Delving into Community Conservation and ICCAs at SBSTTA-20
Last week Global Forest Coalition (GFC), together with partners, organised an inspiring side event at the SBSTTA-20 meeting in Montreal entitled ‘Indigenous Peoples’ and Local Communities’ Recommendations for Appropriate Recognition and Support of ICCAs and other Community Conservation Initiatives’*. The discussions delved into key issues relating to community conservation, work under the Convention on Biological Diversity (CBD), Indigenous Peoples’ and Community Conserved Territories and Areas (ICCAs) in global databases, and the unique and invaluable role of Indigenous Peoples and Local Communities and women in these spheres. Together with CENESTA, ICCA Consortium and other allies, GFC advocated for the importance of community conservation and traditional knowledge not only at the side event but also throughout the SBSTTA-20 and SBI-1 meetings.
Our aim is to have the substantial contributions and the unique, context-specific needs of Indigenous Peoples and Local Communities and women effectively recognised and supported in the CBD. It is also important to draw attention to the conservation experiences and strategies of communities in policy spaces. This is also highlighted in the Community Conservation Resilience Initiative (CCRI), which is a project led by GFC that aims to assess the resilience of community conservation initiatives in at least 60 communities in 20 countries.
The side event was very productive and attracted many other stakeholders. The discussion was facilitated by Edna Kaptoyo from the International Alliance of Indigenous and Tribal Peoples of Tropical Forests. Mrinalini Rai from GFC spoke about the purpose of the CCRI and how recognition and support of ICCAs and community conservation can contribute to the achievement of the Aichi Biodiversity Targets, in particular to Target 11, and the various forms of support that the communities and their conservation initiatives still need to remain resilient.
Specific examples of the CCRI experiences in Panama and Russia were also presented. We heard from Onel Masardule from the Guna people in Panama who explained that Guna rely on traditional knowledge to conserve their natural resources; their conservation methodologies include, for example, to maintain the sacred sites, practise rotational agriculture and follow clear rules for conservation. We also heard about the experiences of three Udege communities in Russia. Andrey Laletin from Friends of the Siberian Forests explained some of the threats that Udege communities face, for example, poor transport infrastructure and lack of recognition and respect for the rights of Udege by the government and timber industry. In particular, the Udege face competition over their resources especially local salmon stocks as a result of commercial fishing. Despite these threats, many Udege and Guna community members are still champions of traditional knowledge and conservation efforts and are working hard to maintain their livelihoods. It was encouraging to hear about these diverse perspectives and the enthusiasm felt by many communities regarding their conservation work and traditional knowledge.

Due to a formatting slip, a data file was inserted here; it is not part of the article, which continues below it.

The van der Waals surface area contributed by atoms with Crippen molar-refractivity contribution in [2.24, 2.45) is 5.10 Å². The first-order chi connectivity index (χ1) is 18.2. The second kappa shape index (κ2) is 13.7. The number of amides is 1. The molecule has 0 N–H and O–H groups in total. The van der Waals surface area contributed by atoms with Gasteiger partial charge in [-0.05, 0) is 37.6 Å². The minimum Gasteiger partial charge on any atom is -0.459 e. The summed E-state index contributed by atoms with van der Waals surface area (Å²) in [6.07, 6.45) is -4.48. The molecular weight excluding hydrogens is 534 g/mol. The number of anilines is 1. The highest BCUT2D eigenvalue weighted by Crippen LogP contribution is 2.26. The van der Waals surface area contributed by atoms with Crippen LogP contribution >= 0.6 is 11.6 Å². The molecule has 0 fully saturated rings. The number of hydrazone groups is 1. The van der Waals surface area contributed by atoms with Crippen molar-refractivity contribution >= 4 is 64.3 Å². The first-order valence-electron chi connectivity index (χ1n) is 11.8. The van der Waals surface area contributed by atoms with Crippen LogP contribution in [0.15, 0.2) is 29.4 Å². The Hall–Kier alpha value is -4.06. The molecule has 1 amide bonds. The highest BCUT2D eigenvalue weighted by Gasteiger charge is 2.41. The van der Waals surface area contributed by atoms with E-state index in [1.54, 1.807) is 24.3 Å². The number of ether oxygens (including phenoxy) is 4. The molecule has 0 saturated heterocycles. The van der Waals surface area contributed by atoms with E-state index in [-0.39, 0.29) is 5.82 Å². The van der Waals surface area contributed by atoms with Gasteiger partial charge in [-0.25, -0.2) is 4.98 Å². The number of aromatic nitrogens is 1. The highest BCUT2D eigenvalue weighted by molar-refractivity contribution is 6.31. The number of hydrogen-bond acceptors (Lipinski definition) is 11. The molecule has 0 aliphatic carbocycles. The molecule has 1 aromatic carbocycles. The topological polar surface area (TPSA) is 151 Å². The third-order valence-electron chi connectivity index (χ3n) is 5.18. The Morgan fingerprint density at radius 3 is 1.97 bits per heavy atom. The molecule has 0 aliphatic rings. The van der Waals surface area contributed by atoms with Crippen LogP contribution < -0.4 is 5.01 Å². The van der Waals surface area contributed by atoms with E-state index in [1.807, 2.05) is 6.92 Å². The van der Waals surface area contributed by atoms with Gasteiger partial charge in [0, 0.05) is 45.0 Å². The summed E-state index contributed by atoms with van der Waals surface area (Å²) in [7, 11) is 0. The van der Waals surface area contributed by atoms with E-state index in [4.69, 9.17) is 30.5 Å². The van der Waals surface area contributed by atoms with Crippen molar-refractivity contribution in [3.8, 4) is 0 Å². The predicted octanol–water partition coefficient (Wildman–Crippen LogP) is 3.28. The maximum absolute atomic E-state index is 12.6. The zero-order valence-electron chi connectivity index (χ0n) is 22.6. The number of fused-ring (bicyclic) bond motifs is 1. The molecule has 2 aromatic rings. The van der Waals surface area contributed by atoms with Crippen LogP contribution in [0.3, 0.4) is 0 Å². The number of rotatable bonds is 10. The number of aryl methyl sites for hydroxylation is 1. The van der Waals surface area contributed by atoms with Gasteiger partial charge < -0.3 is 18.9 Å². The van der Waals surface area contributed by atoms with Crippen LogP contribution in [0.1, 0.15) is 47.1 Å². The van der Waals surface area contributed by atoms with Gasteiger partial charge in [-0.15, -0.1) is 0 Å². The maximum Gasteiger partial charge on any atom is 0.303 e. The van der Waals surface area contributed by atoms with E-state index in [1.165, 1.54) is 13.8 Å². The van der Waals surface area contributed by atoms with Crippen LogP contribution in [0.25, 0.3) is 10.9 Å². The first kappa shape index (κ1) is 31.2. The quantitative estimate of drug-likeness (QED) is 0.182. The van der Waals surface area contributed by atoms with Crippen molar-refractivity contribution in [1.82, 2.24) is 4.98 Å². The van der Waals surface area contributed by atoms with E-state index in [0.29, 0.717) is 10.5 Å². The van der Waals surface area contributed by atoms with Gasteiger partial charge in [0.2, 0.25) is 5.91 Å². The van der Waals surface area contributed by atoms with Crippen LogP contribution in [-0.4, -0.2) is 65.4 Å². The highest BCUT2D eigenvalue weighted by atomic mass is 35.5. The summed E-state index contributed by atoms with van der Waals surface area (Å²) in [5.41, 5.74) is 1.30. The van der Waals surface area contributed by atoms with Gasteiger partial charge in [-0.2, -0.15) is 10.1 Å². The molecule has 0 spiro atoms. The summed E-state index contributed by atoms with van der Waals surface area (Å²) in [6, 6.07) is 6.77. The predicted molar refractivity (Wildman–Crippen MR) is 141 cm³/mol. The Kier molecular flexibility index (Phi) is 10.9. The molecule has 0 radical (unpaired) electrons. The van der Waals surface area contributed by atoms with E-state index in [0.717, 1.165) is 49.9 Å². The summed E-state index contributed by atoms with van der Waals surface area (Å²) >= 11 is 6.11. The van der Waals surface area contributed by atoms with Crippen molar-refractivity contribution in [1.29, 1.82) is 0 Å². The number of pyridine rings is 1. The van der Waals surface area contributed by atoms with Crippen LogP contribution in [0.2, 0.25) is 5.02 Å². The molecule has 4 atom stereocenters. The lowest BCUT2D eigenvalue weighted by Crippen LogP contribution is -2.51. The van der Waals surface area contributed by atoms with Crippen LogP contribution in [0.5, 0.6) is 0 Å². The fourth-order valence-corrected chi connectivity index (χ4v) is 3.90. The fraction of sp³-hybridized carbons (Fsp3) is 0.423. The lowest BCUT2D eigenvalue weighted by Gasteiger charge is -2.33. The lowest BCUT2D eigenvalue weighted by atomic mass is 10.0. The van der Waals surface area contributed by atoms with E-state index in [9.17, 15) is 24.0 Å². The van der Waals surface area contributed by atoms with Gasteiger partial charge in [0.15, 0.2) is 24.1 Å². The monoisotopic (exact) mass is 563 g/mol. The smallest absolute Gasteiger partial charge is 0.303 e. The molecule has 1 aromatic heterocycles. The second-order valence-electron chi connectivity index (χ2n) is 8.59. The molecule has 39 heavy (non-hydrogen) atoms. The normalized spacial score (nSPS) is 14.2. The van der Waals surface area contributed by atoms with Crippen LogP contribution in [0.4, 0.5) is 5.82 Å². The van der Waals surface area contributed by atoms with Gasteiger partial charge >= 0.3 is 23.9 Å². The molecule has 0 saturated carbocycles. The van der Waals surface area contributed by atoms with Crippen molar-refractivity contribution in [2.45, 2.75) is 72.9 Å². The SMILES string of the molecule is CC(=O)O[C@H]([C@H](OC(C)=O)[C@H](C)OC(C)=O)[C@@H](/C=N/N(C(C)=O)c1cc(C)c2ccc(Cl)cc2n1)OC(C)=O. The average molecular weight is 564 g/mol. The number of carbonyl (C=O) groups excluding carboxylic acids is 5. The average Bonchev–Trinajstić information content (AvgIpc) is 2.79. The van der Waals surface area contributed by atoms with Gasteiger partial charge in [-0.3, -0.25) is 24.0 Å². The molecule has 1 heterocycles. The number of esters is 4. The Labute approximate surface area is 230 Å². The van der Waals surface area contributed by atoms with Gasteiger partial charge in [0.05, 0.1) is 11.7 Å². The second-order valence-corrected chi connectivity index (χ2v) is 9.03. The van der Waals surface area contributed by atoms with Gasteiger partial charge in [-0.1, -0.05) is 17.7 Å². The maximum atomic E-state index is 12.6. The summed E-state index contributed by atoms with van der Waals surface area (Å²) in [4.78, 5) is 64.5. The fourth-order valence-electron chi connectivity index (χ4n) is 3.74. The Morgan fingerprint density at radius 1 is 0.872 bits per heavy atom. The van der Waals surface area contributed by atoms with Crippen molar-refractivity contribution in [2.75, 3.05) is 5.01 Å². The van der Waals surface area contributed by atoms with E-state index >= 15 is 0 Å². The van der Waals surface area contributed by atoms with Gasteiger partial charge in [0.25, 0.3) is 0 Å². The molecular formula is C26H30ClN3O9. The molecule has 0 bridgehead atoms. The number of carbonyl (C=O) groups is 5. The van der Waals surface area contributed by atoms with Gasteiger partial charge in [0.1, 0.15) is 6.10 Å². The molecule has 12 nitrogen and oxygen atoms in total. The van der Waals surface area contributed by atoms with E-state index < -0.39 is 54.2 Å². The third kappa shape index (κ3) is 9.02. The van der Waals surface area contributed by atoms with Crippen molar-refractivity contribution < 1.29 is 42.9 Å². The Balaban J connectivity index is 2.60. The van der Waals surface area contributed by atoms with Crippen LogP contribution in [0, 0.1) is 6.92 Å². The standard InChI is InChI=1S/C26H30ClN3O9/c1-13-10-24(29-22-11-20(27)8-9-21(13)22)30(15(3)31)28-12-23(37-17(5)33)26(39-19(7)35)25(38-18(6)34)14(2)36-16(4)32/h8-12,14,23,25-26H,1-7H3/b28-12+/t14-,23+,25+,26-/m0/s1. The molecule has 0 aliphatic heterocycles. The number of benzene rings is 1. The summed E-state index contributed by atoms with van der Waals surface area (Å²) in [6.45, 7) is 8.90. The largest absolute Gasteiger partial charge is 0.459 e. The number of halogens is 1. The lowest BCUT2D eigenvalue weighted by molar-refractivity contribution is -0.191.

The CBD Secretariat’s Gender Programme Officer, Tanya McGregor, talked about the relationships between gender, Indigenous Peoples and Local Communities, and the Convention. She highlighted provisions under the Convention that address the needs for full and effective participation of indigenous women. In particular she outlined the areas of the 2015-2020 Gender Plan of Action that call for actions by Parties and the Secretariat to support engagement and capacity building of indigenous women and advance community conservation.
Lastly, Heather Bingham from the United Nations Environment Programme’s World Conservation Monitoring Centre (UNEP-WCMC) introduced the audience to the topic of ICCAs in global databases. UNEP-WCMC manages two databases on protected and conserved areas of the world, including the World Database on Protected Areas (WDPA – www.protectedplanet.net) and the ICCA Registry (www.iccaregistry.org). UNEP-WCMC has also started drafting a manual for Indigenous Peoples and Local Communities, and those who work with them, on the different databases and how and why to submit information to these databases.
Ultimately, it was a fruitful event that brought out many interesting ideas and a stimulating Q&A at the end. To have a space to share the contributions and significance of community conservation with other stakeholders in this policy forum is crucial. GFC and our partners will continue to spread this message about the important role of Indigenous Peoples and Local Communities and women in biodiversity conservation and in sustaining our planet.
*Jeanette Sequeira is the Gender and Indigenous Rights Policy Advisor of GFC
* Global Forest Coalition (GFC), CENESTA and ICCA Consortium together with other partners participating in the Community Conservation Resilience Initiative (CCRI) organised a side event at the Convention on Biological Diversity’s (CBD) Twentieth Meeting of Subsidiary Body on the Scientific, Technical and Technological Advice (SBSTTA) 25-30th April, in Montreal, Canada. Following the SBSTTA meeting was the First Meeting of the Subsidiary Body on Implementation (SBI) 2 – 6 May, in Montreal, Canada.
Speakers at the side event:
Mrinalini Rai (Global Forest Coalition, Thailand), Onel Masardule (Foundation para la Promotion del Conocimiento Indigena – FCPI, Panama), Dr. Andrey Laletin (Friends of the Siberian Forests, Russia), Tanya McGregor (CBD Secretariat, Canada), Heather Bingham (UNEP-WCMC, UK) and facilitated by Edna Kaptoyo (International Alliance of Indigenous and Tribal Peoples of Tropical Forests, Kenya).